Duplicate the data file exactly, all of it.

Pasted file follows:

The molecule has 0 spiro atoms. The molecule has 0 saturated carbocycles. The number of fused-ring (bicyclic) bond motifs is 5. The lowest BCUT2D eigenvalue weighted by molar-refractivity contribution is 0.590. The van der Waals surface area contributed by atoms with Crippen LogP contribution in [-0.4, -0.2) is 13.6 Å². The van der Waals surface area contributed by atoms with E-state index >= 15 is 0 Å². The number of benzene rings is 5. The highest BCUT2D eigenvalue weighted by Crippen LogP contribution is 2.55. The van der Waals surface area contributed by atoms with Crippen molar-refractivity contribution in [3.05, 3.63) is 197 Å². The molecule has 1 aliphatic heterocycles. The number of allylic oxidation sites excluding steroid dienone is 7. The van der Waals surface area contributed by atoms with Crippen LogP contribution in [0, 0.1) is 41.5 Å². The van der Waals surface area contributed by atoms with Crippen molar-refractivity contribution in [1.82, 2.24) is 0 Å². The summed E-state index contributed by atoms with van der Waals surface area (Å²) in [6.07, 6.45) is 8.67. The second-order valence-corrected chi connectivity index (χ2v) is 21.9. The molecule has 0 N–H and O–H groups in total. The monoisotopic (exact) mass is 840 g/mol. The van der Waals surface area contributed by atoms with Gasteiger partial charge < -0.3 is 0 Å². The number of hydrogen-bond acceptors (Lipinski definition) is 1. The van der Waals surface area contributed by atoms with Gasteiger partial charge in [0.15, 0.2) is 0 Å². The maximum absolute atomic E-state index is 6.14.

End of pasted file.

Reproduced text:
The molecule has 0 spiro atoms. The molecule has 0 saturated carbocycles. The number of fused-ring (bicyclic) bond motifs is 5. The lowest BCUT2D eigenvalue weighted by molar-refractivity contribution is 0.590. The van der Waals surface area contributed by atoms with Crippen LogP contribution in [-0.4, -0.2) is 13.6 Å². The van der Waals surface area contributed by atoms with E-state index >= 15 is 0 Å². The number of benzene rings is 5. The highest BCUT2D eigenvalue weighted by Crippen LogP contribution is 2.55. The van der Waals surface area contributed by atoms with Crippen molar-refractivity contribution in [3.05, 3.63) is 197 Å². The molecule has 1 aliphatic heterocycles. The number of allylic oxidation sites excluding steroid dienone is 7. The van der Waals surface area contributed by atoms with Crippen LogP contribution in [0, 0.1) is 41.5 Å². The van der Waals surface area contributed by atoms with Crippen molar-refractivity contribution in [1.82, 2.24) is 0 Å². The summed E-state index contributed by atoms with van der Waals surface area (Å²) in [6.07, 6.45) is 8.67. The second-order valence-corrected chi connectivity index (χ2v) is 21.9. The molecule has 0 N–H and O–H groups in total. The monoisotopic (exact) mass is 840 g/mol. The van der Waals surface area contributed by atoms with Gasteiger partial charge < -0.3 is 0 Å². The number of hydrogen-bond acceptors (Lipinski definition) is 1. The van der Waals surface area contributed by atoms with Gasteiger partial charge in [0.15, 0.2) is 0 Å². The maximum absolute atomic E-state index is 6.14.